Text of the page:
Samsung co-CEO says Windows devices 'aren't selling very well' while Galaxy S III sales hit 50 millionAlex Wagner - Deputy Managing Editor, News Desk
Last night Samsung's focus was on its latest flagship Android smartphone, the Galaxy S 4, as the company ran through the specs and features of its new device on a stage in New York City. However, Android wasn't the only mobile operating system that was discussed by Samsung executives last night, as both Windows Phone and Tizen also came up during various interviews later in the evening.
In an interview with the Wall Street Journal, newly-appointed co-CEO of Samsung Electronics J.K. Shin revealed that his company's Windows-based phones and tablets aren't doing particularly well. When asked about Samsung's partnership with Microsoft and how it relates to Nokia's work with the Redmond firm, Shin responded by simply saying that both smartphones and tablets powered by Windows "aren't selling very well" and that the market prefers Android. The exec went on to add that Samsung is also seeing "lackluster demand" for Windows-powered hardware in Europe.
Samsung has released its fair share of Windows devices to date, including several Windows Phone products like the Focus, Focus S and ATIV S. We haven't really seen Samsung heavily pushing its newest Windows products, though, with the company opting not to sell the ATIV Tab in the U.S. and remaining silent on any U.S. debut for the ATIV S as well. Samsung did recently launch the ATIV Odyssey Windows Phone 8 device on Verizon, but there doesn't seem to be much marketing for that product happening. Now it seems we know why Samsung appears to have a lack of enthusiasm about its Windows hardware lately, as it feels that those products aren't doing well with customers, so it would rather focus is efforts of other mobile OSes.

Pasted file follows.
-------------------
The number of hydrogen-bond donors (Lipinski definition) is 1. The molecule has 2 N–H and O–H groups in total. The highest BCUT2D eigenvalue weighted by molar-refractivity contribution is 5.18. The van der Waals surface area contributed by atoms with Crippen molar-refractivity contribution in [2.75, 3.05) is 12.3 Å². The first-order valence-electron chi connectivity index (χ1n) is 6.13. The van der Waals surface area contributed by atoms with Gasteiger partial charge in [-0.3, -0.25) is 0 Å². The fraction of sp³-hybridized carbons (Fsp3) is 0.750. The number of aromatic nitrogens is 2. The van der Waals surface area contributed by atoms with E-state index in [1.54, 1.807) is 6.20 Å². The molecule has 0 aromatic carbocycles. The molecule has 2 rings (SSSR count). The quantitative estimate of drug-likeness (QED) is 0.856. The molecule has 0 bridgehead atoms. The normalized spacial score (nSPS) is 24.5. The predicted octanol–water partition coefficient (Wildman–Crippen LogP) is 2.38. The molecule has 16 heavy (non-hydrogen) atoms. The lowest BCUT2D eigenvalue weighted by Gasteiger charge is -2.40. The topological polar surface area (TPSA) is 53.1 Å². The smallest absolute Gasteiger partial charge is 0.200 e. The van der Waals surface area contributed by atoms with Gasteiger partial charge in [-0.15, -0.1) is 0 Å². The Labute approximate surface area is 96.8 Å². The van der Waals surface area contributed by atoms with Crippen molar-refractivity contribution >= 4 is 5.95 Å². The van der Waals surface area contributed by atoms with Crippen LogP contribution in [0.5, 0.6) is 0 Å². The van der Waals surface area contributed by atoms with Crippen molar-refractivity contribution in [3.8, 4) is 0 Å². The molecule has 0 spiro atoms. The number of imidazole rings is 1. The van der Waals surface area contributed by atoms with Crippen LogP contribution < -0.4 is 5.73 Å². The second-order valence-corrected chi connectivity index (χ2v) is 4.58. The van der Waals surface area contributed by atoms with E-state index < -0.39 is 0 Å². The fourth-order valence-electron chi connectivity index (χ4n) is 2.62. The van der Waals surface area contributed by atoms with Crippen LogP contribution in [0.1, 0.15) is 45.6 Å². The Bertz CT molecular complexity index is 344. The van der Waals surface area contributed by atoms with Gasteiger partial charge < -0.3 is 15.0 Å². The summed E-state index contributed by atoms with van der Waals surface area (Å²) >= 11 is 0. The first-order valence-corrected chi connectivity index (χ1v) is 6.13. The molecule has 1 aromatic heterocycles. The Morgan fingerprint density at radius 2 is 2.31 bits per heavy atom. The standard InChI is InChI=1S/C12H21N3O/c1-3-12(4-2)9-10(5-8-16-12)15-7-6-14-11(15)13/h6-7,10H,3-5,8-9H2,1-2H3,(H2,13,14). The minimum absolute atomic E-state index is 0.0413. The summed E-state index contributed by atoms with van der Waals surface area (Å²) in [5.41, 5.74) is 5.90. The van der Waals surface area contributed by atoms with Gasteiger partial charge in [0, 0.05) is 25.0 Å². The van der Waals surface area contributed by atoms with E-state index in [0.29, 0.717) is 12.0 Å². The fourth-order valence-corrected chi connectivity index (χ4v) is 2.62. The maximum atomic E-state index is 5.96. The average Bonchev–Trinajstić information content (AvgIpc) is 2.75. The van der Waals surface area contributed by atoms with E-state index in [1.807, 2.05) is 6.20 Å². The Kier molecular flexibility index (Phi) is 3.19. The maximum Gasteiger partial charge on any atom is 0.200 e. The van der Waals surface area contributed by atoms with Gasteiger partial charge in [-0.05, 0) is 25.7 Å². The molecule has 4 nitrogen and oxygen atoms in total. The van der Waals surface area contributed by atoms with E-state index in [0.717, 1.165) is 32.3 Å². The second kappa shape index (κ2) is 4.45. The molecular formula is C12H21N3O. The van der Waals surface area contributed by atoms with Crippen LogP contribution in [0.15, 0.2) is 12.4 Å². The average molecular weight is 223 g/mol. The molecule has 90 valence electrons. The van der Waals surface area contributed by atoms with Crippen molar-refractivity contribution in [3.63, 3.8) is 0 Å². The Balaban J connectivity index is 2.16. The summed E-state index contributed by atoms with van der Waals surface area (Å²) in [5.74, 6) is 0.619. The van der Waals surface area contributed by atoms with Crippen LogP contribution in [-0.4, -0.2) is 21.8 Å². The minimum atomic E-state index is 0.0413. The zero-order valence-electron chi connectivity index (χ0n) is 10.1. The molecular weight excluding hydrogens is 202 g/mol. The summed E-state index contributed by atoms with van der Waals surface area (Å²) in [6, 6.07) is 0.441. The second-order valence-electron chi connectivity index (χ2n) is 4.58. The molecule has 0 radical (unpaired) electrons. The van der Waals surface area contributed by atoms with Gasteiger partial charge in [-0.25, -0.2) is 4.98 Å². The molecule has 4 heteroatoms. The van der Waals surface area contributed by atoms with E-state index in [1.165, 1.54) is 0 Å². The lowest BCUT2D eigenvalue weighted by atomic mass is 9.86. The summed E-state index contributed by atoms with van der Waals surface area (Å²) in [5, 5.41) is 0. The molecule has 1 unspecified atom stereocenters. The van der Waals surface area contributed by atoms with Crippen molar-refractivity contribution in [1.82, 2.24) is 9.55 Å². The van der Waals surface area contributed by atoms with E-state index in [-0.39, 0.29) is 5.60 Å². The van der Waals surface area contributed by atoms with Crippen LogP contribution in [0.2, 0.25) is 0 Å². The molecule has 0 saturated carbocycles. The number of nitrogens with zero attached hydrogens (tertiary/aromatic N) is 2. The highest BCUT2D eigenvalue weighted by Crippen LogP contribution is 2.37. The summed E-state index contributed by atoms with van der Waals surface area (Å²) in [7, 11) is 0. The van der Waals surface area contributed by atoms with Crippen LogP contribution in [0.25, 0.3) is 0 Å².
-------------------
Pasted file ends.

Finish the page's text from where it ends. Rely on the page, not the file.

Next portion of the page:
Speaking of other OSes, Android also came up briefly during Shin's interview with the WSJ. Shin was asked if Samsung's relationship with Google has changed as his company's success with Android has grown, a question related to the recent rumors that Google is concerned with Samsung's dominance of its mobile platform. Shin denied any friction with Google, saying that Samsung still likes Android and that it intends to keep up its "good relations" with the company. Shin also revealed that Samsung has now sold 50 million Galaxy S III units since the phone's launch in 2012. That figure is a jump from the 30 million sales stat that Samsung shared back in November 2012.
Finally, we've got Tizen. Samsung has been a big backer of Tizen, and the company has previously promised to bring Tizen-powered smartphones to market in 2013. Now we've got a bit more information on one device thanks to Shin and another Samsung exec. In his interview with the WSJ, Shin said that Samsung plans to launch its first Tizen smartphone in the third quarter of 2013. Lee Young Hee, EVP of Samsung's mobile division, offered a bit more detail on the device in an interview with Bloomberg, saying that Samsung is planning to introduce a high-end Tizen smartphone in August or September of this year. Lee went on to promise that the phone "will be the best product equipped with the best specifications."